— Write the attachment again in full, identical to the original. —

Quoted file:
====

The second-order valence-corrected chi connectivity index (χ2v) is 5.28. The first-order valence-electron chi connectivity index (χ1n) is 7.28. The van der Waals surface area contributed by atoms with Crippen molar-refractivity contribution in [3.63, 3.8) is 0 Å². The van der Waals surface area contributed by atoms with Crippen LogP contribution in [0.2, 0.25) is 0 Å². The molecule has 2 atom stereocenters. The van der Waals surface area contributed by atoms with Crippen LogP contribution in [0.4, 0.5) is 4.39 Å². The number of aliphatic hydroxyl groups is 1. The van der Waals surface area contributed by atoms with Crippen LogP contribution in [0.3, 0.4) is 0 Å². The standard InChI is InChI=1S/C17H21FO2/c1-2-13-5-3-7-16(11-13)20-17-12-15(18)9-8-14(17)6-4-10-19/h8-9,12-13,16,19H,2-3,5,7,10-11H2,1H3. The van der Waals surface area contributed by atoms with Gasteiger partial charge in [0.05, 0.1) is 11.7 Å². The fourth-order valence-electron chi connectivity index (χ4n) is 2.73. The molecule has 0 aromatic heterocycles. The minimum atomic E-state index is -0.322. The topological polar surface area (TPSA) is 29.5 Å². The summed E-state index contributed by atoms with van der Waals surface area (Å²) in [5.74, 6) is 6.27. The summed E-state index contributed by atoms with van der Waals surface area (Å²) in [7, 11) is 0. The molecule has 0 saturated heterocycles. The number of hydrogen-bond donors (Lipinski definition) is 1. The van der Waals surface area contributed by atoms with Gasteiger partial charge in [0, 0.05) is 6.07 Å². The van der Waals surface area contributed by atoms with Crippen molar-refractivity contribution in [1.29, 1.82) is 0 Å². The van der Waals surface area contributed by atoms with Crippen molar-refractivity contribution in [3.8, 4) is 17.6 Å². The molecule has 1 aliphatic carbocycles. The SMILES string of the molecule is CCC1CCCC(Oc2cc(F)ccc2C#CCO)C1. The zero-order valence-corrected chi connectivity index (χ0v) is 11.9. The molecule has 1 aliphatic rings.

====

The second-order valence-corrected chi connectivity index (χ2v) is 5.28. The first-order valence-electron chi connectivity index (χ1n) is 7.28. The van der Waals surface area contributed by atoms with Crippen molar-refractivity contribution in [3.63, 3.8) is 0 Å². The van der Waals surface area contributed by atoms with Crippen LogP contribution in [0.2, 0.25) is 0 Å². The molecule has 2 atom stereocenters. The van der Waals surface area contributed by atoms with Crippen LogP contribution in [0.4, 0.5) is 4.39 Å². The number of aliphatic hydroxyl groups is 1. The van der Waals surface area contributed by atoms with Crippen LogP contribution in [0.3, 0.4) is 0 Å². The standard InChI is InChI=1S/C17H21FO2/c1-2-13-5-3-7-16(11-13)20-17-12-15(18)9-8-14(17)6-4-10-19/h8-9,12-13,16,19H,2-3,5,7,10-11H2,1H3. The van der Waals surface area contributed by atoms with Gasteiger partial charge in [0.05, 0.1) is 11.7 Å². The fourth-order valence-electron chi connectivity index (χ4n) is 2.73. The molecule has 0 aromatic heterocycles. The minimum atomic E-state index is -0.322. The topological polar surface area (TPSA) is 29.5 Å². The summed E-state index contributed by atoms with van der Waals surface area (Å²) in [5.74, 6) is 6.27. The summed E-state index contributed by atoms with van der Waals surface area (Å²) in [7, 11) is 0. The molecule has 0 saturated heterocycles. The number of hydrogen-bond donors (Lipinski definition) is 1. The van der Waals surface area contributed by atoms with Gasteiger partial charge in [0, 0.05) is 6.07 Å². The van der Waals surface area contributed by atoms with Crippen molar-refractivity contribution in [1.29, 1.82) is 0 Å². The van der Waals surface area contributed by atoms with Crippen molar-refractivity contribution in [3.8, 4) is 17.6 Å². The molecule has 1 aliphatic carbocycles. The SMILES string of the molecule is CCC1CCCC(Oc2cc(F)ccc2C#CCO)C1. The zero-order valence-corrected chi connectivity index (χ0v) is 11.9. The molecule has 1 aliphatic rings.